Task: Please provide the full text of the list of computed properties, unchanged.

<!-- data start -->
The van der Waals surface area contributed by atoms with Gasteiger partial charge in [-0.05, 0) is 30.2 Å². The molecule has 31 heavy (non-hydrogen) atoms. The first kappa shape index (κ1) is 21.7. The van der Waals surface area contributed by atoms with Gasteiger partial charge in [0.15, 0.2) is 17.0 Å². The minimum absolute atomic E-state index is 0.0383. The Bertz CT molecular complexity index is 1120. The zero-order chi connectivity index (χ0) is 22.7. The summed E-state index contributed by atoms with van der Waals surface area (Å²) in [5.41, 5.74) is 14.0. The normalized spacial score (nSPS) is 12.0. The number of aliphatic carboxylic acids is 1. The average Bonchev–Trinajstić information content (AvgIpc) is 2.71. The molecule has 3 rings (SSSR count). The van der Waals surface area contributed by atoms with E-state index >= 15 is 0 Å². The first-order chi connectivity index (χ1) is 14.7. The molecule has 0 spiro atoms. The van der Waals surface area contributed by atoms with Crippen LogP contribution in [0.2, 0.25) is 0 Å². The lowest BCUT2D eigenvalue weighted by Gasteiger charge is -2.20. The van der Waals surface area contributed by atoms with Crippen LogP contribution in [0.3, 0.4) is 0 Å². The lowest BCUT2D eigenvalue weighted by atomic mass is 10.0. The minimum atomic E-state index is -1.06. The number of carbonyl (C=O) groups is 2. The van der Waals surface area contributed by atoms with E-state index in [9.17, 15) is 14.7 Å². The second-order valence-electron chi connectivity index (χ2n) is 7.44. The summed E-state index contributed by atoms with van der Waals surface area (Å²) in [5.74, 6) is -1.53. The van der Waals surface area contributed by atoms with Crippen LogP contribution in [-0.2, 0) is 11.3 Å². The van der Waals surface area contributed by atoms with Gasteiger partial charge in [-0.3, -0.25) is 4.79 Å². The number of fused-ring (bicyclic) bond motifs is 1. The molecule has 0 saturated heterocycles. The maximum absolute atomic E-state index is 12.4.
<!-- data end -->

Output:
The van der Waals surface area contributed by atoms with Gasteiger partial charge in [-0.05, 0) is 30.2 Å². The molecule has 31 heavy (non-hydrogen) atoms. The first kappa shape index (κ1) is 21.7. The van der Waals surface area contributed by atoms with Gasteiger partial charge in [0.15, 0.2) is 17.0 Å². The minimum absolute atomic E-state index is 0.0383. The Bertz CT molecular complexity index is 1120. The zero-order chi connectivity index (χ0) is 22.7. The summed E-state index contributed by atoms with van der Waals surface area (Å²) in [5.41, 5.74) is 14.0. The normalized spacial score (nSPS) is 12.0. The number of aliphatic carboxylic acids is 1. The average Bonchev–Trinajstić information content (AvgIpc) is 2.71. The molecule has 3 rings (SSSR count). The van der Waals surface area contributed by atoms with E-state index >= 15 is 0 Å². The first-order chi connectivity index (χ1) is 14.7. The molecule has 0 spiro atoms. The van der Waals surface area contributed by atoms with Crippen LogP contribution in [0.2, 0.25) is 0 Å². The lowest BCUT2D eigenvalue weighted by Gasteiger charge is -2.20. The van der Waals surface area contributed by atoms with Crippen LogP contribution in [0.3, 0.4) is 0 Å². The lowest BCUT2D eigenvalue weighted by atomic mass is 10.0. The minimum atomic E-state index is -1.06. The number of carbonyl (C=O) groups is 2. The van der Waals surface area contributed by atoms with E-state index in [9.17, 15) is 14.7 Å². The second-order valence-electron chi connectivity index (χ2n) is 7.44. The summed E-state index contributed by atoms with van der Waals surface area (Å²) in [5.74, 6) is -1.53. The van der Waals surface area contributed by atoms with Crippen LogP contribution in [-0.2, 0) is 11.3 Å². The van der Waals surface area contributed by atoms with Gasteiger partial charge in [-0.3, -0.25) is 4.79 Å². The number of fused-ring (bicyclic) bond motifs is 1. The molecule has 0 saturated heterocycles. The maximum absolute atomic E-state index is 12.4.